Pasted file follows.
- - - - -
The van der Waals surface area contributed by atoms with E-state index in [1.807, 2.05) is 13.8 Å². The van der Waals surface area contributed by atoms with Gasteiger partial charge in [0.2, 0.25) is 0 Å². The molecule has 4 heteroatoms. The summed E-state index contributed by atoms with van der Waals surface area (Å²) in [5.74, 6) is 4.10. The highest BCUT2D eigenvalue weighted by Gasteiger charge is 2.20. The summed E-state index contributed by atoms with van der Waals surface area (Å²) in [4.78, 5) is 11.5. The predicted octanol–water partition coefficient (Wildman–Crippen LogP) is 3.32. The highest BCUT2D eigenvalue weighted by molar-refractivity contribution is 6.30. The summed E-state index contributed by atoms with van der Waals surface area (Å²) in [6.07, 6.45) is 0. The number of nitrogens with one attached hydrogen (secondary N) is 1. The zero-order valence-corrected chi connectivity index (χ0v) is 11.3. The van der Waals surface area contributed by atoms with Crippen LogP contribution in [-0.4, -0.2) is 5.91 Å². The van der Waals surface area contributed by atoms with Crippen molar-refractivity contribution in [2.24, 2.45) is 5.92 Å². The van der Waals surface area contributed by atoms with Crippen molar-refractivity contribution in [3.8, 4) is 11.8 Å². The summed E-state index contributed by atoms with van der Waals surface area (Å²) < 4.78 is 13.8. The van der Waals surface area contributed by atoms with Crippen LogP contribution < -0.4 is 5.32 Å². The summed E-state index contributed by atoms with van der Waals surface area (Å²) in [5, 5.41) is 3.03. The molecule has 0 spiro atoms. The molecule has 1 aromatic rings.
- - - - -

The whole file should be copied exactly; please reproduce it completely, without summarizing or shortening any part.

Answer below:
The van der Waals surface area contributed by atoms with E-state index in [1.807, 2.05) is 13.8 Å². The van der Waals surface area contributed by atoms with Gasteiger partial charge in [0.2, 0.25) is 0 Å². The molecule has 4 heteroatoms. The summed E-state index contributed by atoms with van der Waals surface area (Å²) in [5.74, 6) is 4.10. The highest BCUT2D eigenvalue weighted by Gasteiger charge is 2.20. The summed E-state index contributed by atoms with van der Waals surface area (Å²) in [4.78, 5) is 11.5. The predicted octanol–water partition coefficient (Wildman–Crippen LogP) is 3.32. The highest BCUT2D eigenvalue weighted by molar-refractivity contribution is 6.30. The summed E-state index contributed by atoms with van der Waals surface area (Å²) in [6.07, 6.45) is 0. The number of nitrogens with one attached hydrogen (secondary N) is 1. The zero-order valence-corrected chi connectivity index (χ0v) is 11.3. The van der Waals surface area contributed by atoms with Crippen LogP contribution in [-0.4, -0.2) is 5.91 Å². The van der Waals surface area contributed by atoms with Crippen molar-refractivity contribution in [2.24, 2.45) is 5.92 Å². The van der Waals surface area contributed by atoms with Crippen molar-refractivity contribution in [3.8, 4) is 11.8 Å². The summed E-state index contributed by atoms with van der Waals surface area (Å²) < 4.78 is 13.8. The van der Waals surface area contributed by atoms with Crippen LogP contribution < -0.4 is 5.32 Å². The summed E-state index contributed by atoms with van der Waals surface area (Å²) in [5, 5.41) is 3.03. The molecule has 0 spiro atoms. The molecule has 1 aromatic rings.